Shortly after launching our new web site in June, I started receiving e-mails regarding the alternative text for several of the images on the site. Most of the e-mails went something like this, “I can’t believe that a reputable accessibility group like WebAIM could launch a site that has images with missing ALT text. Shame on you!”
First of all, I believe that every image on our site has and always has had the required alt attribute. The images in question were decorative images used on some of our second level pages – images that were given empty (or null) alt text. Because these images do not convey information that is central to the content of the page, but are only there for visual appeal, adding a description of the image to the alt attribute would be inappropriate. Some of the images people were writing about shouldn’t have alternative text because it would be redundant with content from the surrounding page. My photo on this page is an example. It has empty alternative text. Who would want to hear their screen reader read, “Jared Smith. Photo of Jared Smith” or something similar? The CONTENT of the image (that it’s me writing this article) is already conveyed in the page content. It’s clear that there is still some misunderstanding (or confusion) over what constitutes appropriate alternative text.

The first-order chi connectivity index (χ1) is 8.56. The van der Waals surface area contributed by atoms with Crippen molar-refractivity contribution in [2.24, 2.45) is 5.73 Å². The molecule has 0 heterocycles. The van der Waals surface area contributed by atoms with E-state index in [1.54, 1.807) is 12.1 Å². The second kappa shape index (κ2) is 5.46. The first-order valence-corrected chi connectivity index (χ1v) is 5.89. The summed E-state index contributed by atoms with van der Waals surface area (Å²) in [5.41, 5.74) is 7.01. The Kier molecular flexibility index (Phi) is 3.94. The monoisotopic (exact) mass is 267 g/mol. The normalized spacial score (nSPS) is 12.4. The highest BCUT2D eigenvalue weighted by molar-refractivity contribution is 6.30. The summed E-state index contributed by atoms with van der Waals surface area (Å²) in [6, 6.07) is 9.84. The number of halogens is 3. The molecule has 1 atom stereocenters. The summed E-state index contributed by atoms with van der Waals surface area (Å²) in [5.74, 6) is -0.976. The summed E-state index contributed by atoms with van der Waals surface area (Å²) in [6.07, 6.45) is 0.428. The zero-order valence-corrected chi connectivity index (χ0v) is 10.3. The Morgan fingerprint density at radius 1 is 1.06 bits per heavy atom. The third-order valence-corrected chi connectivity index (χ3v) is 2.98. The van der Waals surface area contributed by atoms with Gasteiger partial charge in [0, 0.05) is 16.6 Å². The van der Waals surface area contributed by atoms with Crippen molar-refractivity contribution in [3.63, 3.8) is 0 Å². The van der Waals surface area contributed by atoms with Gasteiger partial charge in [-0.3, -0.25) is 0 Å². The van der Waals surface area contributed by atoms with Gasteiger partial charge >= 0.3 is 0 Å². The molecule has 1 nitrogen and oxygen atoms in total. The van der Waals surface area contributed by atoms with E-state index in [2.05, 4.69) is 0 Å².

And I have recently seen some very divergent recommendations, even from accessibility experts, as to the proper implementation of alternative text. Alternative text for images is the first principle of web accessibility. Despite this, there seem to be examples of improper alt text all over the web, even on sites that claim to be very accessible. Even our own site has some poor examples. That’s we we have written an article offering some best practices in creating alternative text.
This article presents the basics of alternative text and showcases many examples of proper implementation. These recommendations come from our understanding of accessibility standards and screen-reader users. I know that some folks may have differing opinions regarding these techniques and I’d be happy to see your comments on how and why you would do things differently.